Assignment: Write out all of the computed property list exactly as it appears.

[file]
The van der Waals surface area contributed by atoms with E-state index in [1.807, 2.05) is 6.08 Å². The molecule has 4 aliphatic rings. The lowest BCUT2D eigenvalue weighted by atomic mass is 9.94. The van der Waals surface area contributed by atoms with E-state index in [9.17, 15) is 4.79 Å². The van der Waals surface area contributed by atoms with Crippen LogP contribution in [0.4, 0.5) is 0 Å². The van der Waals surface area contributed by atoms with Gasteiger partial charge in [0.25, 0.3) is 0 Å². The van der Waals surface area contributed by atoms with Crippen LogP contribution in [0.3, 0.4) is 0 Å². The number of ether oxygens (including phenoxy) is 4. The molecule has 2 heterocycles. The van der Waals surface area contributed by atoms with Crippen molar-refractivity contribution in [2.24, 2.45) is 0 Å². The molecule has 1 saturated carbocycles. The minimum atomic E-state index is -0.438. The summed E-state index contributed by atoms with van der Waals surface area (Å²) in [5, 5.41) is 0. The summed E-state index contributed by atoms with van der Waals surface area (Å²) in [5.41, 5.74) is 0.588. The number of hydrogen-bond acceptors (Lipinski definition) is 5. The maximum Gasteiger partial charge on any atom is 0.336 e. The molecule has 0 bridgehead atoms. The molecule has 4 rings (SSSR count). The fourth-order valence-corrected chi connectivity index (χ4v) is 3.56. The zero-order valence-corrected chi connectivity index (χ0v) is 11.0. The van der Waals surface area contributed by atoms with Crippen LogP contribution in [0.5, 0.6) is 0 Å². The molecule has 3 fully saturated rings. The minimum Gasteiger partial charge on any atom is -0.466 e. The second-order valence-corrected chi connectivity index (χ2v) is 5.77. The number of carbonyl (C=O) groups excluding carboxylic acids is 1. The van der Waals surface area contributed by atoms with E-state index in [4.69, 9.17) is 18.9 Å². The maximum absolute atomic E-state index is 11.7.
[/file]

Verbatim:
The van der Waals surface area contributed by atoms with E-state index in [1.807, 2.05) is 6.08 Å². The molecule has 4 aliphatic rings. The lowest BCUT2D eigenvalue weighted by atomic mass is 9.94. The van der Waals surface area contributed by atoms with E-state index in [9.17, 15) is 4.79 Å². The van der Waals surface area contributed by atoms with Crippen LogP contribution in [0.4, 0.5) is 0 Å². The van der Waals surface area contributed by atoms with Gasteiger partial charge in [0.25, 0.3) is 0 Å². The van der Waals surface area contributed by atoms with Crippen LogP contribution in [0.3, 0.4) is 0 Å². The number of ether oxygens (including phenoxy) is 4. The molecule has 2 heterocycles. The van der Waals surface area contributed by atoms with Crippen molar-refractivity contribution in [2.24, 2.45) is 0 Å². The molecule has 1 saturated carbocycles. The minimum atomic E-state index is -0.438. The summed E-state index contributed by atoms with van der Waals surface area (Å²) in [5, 5.41) is 0. The summed E-state index contributed by atoms with van der Waals surface area (Å²) in [5.41, 5.74) is 0.588. The number of hydrogen-bond acceptors (Lipinski definition) is 5. The maximum Gasteiger partial charge on any atom is 0.336 e. The molecule has 0 bridgehead atoms. The molecule has 4 rings (SSSR count). The fourth-order valence-corrected chi connectivity index (χ4v) is 3.56. The zero-order valence-corrected chi connectivity index (χ0v) is 11.0. The van der Waals surface area contributed by atoms with Crippen LogP contribution in [0.5, 0.6) is 0 Å². The molecule has 3 fully saturated rings. The minimum Gasteiger partial charge on any atom is -0.466 e. The second-order valence-corrected chi connectivity index (χ2v) is 5.77. The number of carbonyl (C=O) groups excluding carboxylic acids is 1. The van der Waals surface area contributed by atoms with E-state index in [4.69, 9.17) is 18.9 Å². The maximum absolute atomic E-state index is 11.7.